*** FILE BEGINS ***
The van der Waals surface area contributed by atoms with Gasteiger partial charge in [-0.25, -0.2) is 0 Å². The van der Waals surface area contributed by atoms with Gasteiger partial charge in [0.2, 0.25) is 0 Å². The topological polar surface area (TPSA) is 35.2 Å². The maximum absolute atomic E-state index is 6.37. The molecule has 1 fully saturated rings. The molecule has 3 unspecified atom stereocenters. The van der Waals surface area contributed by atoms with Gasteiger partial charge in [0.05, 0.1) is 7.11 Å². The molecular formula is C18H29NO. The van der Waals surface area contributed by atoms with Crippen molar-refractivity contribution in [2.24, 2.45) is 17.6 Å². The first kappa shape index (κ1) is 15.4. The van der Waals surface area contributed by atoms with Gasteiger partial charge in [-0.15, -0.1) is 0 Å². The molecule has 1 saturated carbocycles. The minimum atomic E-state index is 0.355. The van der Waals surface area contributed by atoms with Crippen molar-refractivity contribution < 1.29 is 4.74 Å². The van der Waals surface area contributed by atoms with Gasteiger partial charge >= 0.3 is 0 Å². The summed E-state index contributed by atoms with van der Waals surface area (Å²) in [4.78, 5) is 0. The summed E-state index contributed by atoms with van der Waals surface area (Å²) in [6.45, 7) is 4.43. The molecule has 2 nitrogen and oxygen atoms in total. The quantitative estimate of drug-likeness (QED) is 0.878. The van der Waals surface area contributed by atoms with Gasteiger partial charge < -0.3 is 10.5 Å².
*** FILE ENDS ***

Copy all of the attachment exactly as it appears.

The van der Waals surface area contributed by atoms with Gasteiger partial charge in [-0.25, -0.2) is 0 Å². The van der Waals surface area contributed by atoms with Gasteiger partial charge in [0.2, 0.25) is 0 Å². The topological polar surface area (TPSA) is 35.2 Å². The maximum absolute atomic E-state index is 6.37. The molecule has 1 fully saturated rings. The molecule has 3 unspecified atom stereocenters. The van der Waals surface area contributed by atoms with Gasteiger partial charge in [0.05, 0.1) is 7.11 Å². The molecular formula is C18H29NO. The van der Waals surface area contributed by atoms with Crippen molar-refractivity contribution in [2.24, 2.45) is 17.6 Å². The first kappa shape index (κ1) is 15.4. The van der Waals surface area contributed by atoms with Gasteiger partial charge in [-0.15, -0.1) is 0 Å². The molecule has 1 saturated carbocycles. The minimum atomic E-state index is 0.355. The van der Waals surface area contributed by atoms with Crippen molar-refractivity contribution < 1.29 is 4.74 Å². The van der Waals surface area contributed by atoms with Gasteiger partial charge >= 0.3 is 0 Å². The summed E-state index contributed by atoms with van der Waals surface area (Å²) in [4.78, 5) is 0. The summed E-state index contributed by atoms with van der Waals surface area (Å²) in [6.45, 7) is 4.43. The molecule has 2 nitrogen and oxygen atoms in total. The quantitative estimate of drug-likeness (QED) is 0.878. The van der Waals surface area contributed by atoms with Gasteiger partial charge < -0.3 is 10.5 Å².